Use a decision tree analysis to systematically arrive at your smartest choice

A decision tree is one of the most systematic tools of decision-making theory and practice. Such trees are particularly helpful in situations of complex multistage decision problems. For example, when you need to plan and organize a sequence of decisions and take into account how the choices made at earlier stages and the outcomes of possible external events determine the types of decisions and events at later stages of that sequence.

A decision making tree is essentially a diagram that represents, in a specially organized way, the decisions, the main external or other events that introduce uncertainty, as well as possible outcomes of all those decisions and events.

Here is a schematic example that illustrates the basic elements of decision trees.

Decision tree example

Squares represent decisions you can make. The lines that come out of each square on its right show all the available distinct options that can be selected at that decision analysis point.

Circles show various circumstances that have uncertain outcomes (For example, some types of events that may affect you on a given path). The lines that come out of each circle denote possible outcomes of that uncontrollable circumstance. Write down above each such line in the decision tree your best guesses for probabilities (for example, “80%” or “0.8”) of those different outcomes.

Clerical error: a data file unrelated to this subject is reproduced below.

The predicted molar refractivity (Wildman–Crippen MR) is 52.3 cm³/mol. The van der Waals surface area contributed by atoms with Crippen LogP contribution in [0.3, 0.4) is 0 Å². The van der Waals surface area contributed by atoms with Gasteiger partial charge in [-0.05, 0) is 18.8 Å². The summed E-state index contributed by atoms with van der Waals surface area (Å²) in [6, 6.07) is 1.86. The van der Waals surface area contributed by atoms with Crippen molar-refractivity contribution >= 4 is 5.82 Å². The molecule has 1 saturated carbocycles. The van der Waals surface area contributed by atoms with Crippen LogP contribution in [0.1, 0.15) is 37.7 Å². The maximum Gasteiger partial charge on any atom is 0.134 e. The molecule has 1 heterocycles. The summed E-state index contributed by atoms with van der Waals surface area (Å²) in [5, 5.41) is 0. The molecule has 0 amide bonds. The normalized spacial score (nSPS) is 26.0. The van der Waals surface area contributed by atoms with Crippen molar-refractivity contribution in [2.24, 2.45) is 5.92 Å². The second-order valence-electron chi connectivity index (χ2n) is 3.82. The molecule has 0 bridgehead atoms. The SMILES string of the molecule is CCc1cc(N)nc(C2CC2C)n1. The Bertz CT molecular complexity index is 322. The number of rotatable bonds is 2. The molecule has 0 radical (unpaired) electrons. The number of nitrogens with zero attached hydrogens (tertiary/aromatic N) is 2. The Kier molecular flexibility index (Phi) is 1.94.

Each path that can be followed along the decision tree, from left to right, leads to some specific outcome. You need to describe those end results in terms of your main criteria for judging the results of your decisions. Ideally, you will assign each end outcome a quantitative measure of the overall total benefit you will receive from that outcome (you can express it as a perceived monetary value).

Now you have a complete decision making tree with specific numbers for both the probabilities of the uncertain events and the benefit measures (desirability) of each end result. At this stage the tree can give you more specific recommendation on what would be your best choices.

In particular, for each choice that you control (at the decision points shown by squares), you can calculate the overall desirability of that choice. Just sum the benefit measures of all the end outcomes that can be traced back to that choice (via one path or another), weighted by the probabilities of the corresponding paths. This will show you the preferred choice (the one with the highest overall desirability).

If you have more than one decision point, you need to do that calculation for the decisions that are at the latest stages first. Identify the choice that gives the highest overall desirability and leave only that branch (removing the decision point). Do the same with the remaining squares, working your way to the left (to the first decision point in the sequence).

Complement your decision tree analysis with the power of your intuition
Intuition can greatly enhance the effectiveness of your decision making, especially when combined with rational analysis. Get a better idea of where intuition fits best and how to use it properly.

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